The physics behind climate change is far more robust and predictable than calculations of political or economic risk. And those elementary laws of physics tell us that if we fail to act now, we're all screwed and so are our descendents. I don't see an economic or political cost that outweighs the survival of the human species.


Owen Gray said...

I agree, Cap. It's pay me now or pay me later. And later is much more expensive.

Hugh said...

BC has had a carbon tax since 2008. Now at $30/ton, it's too low to be effective in reducing GHG emissions. An effectively high carbon tax would hurt the economy, so Govt is unlikely to raise it. Both Govts seem have the delusion that they can grow the economy and reduce GHG at the same time.

Owen Gray said...

They can't have it both ways, Hugh. And they refuse to acknowledge that fact.

Lulymay said...

There is also a problem with the proponent, Kinder Morgan. They have had the worst record in the US for safely maintaining pipelines.

This is on top of the fact that taxpayers in general are fed up with subsidizing oil proponents in greater and greater amounts of tax money.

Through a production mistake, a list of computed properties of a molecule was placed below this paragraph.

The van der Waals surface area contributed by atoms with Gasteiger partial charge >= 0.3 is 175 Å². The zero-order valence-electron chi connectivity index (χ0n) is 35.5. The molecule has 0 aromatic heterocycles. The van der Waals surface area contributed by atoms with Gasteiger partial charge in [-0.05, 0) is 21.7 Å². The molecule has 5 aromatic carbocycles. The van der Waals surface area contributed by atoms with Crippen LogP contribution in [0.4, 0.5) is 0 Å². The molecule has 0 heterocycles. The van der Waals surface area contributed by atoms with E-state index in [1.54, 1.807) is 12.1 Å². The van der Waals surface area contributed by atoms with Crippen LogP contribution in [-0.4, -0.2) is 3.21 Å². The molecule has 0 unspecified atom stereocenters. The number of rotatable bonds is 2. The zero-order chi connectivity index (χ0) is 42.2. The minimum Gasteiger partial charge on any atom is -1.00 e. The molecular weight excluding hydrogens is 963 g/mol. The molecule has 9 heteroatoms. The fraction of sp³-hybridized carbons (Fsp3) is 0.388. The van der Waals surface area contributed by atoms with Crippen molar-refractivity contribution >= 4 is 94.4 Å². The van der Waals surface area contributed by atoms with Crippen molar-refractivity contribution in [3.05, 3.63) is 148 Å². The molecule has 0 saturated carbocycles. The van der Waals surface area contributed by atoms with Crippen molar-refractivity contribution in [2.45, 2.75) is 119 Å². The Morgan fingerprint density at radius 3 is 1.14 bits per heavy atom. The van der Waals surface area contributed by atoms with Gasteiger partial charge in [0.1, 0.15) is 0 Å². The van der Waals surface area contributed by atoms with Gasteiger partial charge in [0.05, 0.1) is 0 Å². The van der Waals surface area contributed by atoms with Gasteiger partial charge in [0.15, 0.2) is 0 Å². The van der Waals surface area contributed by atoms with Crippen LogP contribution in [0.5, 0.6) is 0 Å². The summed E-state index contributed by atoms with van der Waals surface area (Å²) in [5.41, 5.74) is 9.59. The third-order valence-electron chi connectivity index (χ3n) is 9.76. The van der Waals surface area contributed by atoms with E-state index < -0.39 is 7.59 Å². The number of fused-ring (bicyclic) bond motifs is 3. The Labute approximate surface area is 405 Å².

Lastly, no one who is a serious thinker can deny that reducing GHG emissions is absolutely necessary, and sooner rather than later.

Problem is that politicians are ALL short term thinkers. They are only interested in the next election and getting themselves re-elected, and to heck with those suckers out there that voted for them. Another factor is that federal and provincial tax structures more and more favour the richest persons and corporations. By the time anyone figures out that a robust carbon tax in necessary, the 90% of common folk will no longer have the money to pay for it.

Hugh said...

The federal plan is to raise carbon tax to $50/ton by 2022.
That would be about $8 per gas tank fill up, compared to about $5 now.
I don't think that will do much on its own. But the price of gasoline may rise too.